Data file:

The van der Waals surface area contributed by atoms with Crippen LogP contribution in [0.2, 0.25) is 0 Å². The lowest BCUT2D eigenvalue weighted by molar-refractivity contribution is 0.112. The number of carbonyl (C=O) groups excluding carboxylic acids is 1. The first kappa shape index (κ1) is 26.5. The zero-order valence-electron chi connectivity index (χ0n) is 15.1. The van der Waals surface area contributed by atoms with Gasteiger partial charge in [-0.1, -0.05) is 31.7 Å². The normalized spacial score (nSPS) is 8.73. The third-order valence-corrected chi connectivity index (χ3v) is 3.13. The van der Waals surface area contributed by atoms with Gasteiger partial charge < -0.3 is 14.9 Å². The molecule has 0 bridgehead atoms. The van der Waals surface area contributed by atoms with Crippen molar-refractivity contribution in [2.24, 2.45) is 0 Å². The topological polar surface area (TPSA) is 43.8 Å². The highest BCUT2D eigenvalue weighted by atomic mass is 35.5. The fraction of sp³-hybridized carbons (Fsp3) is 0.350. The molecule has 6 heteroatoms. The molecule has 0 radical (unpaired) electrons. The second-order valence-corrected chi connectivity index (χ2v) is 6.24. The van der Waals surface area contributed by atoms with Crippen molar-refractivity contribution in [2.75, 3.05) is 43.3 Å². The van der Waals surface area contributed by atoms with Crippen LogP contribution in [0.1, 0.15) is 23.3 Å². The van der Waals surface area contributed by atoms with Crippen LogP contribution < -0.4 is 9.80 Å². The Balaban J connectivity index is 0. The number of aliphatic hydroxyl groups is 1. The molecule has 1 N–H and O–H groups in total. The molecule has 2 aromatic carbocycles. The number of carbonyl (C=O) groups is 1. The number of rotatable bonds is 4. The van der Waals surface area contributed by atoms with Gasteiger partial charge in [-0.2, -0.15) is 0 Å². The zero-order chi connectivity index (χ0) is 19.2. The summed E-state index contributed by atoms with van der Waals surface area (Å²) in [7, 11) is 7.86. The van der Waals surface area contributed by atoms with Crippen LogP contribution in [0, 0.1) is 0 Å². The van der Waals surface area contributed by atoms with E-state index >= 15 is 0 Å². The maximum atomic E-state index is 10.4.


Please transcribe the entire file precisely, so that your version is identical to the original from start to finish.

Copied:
The van der Waals surface area contributed by atoms with Crippen LogP contribution in [0.2, 0.25) is 0 Å². The lowest BCUT2D eigenvalue weighted by molar-refractivity contribution is 0.112. The number of carbonyl (C=O) groups excluding carboxylic acids is 1. The first kappa shape index (κ1) is 26.5. The zero-order valence-electron chi connectivity index (χ0n) is 15.1. The van der Waals surface area contributed by atoms with Gasteiger partial charge in [-0.1, -0.05) is 31.7 Å². The normalized spacial score (nSPS) is 8.73. The third-order valence-corrected chi connectivity index (χ3v) is 3.13. The van der Waals surface area contributed by atoms with Gasteiger partial charge < -0.3 is 14.9 Å². The molecule has 0 bridgehead atoms. The van der Waals surface area contributed by atoms with Crippen molar-refractivity contribution in [2.24, 2.45) is 0 Å². The topological polar surface area (TPSA) is 43.8 Å². The highest BCUT2D eigenvalue weighted by atomic mass is 35.5. The fraction of sp³-hybridized carbons (Fsp3) is 0.350. The molecule has 6 heteroatoms. The molecule has 0 radical (unpaired) electrons. The second-order valence-corrected chi connectivity index (χ2v) is 6.24. The van der Waals surface area contributed by atoms with Crippen molar-refractivity contribution in [2.75, 3.05) is 43.3 Å². The van der Waals surface area contributed by atoms with Crippen LogP contribution in [0.1, 0.15) is 23.3 Å². The van der Waals surface area contributed by atoms with Crippen LogP contribution < -0.4 is 9.80 Å². The Balaban J connectivity index is 0. The number of aliphatic hydroxyl groups is 1. The molecule has 1 N–H and O–H groups in total. The molecule has 2 aromatic carbocycles. The number of carbonyl (C=O) groups is 1. The number of rotatable bonds is 4. The van der Waals surface area contributed by atoms with Gasteiger partial charge in [-0.2, -0.15) is 0 Å². The zero-order chi connectivity index (χ0) is 19.2. The summed E-state index contributed by atoms with van der Waals surface area (Å²) in [7, 11) is 7.86. The van der Waals surface area contributed by atoms with Crippen LogP contribution in [0, 0.1) is 0 Å². The van der Waals surface area contributed by atoms with E-state index >= 15 is 0 Å². The maximum atomic E-state index is 10.4.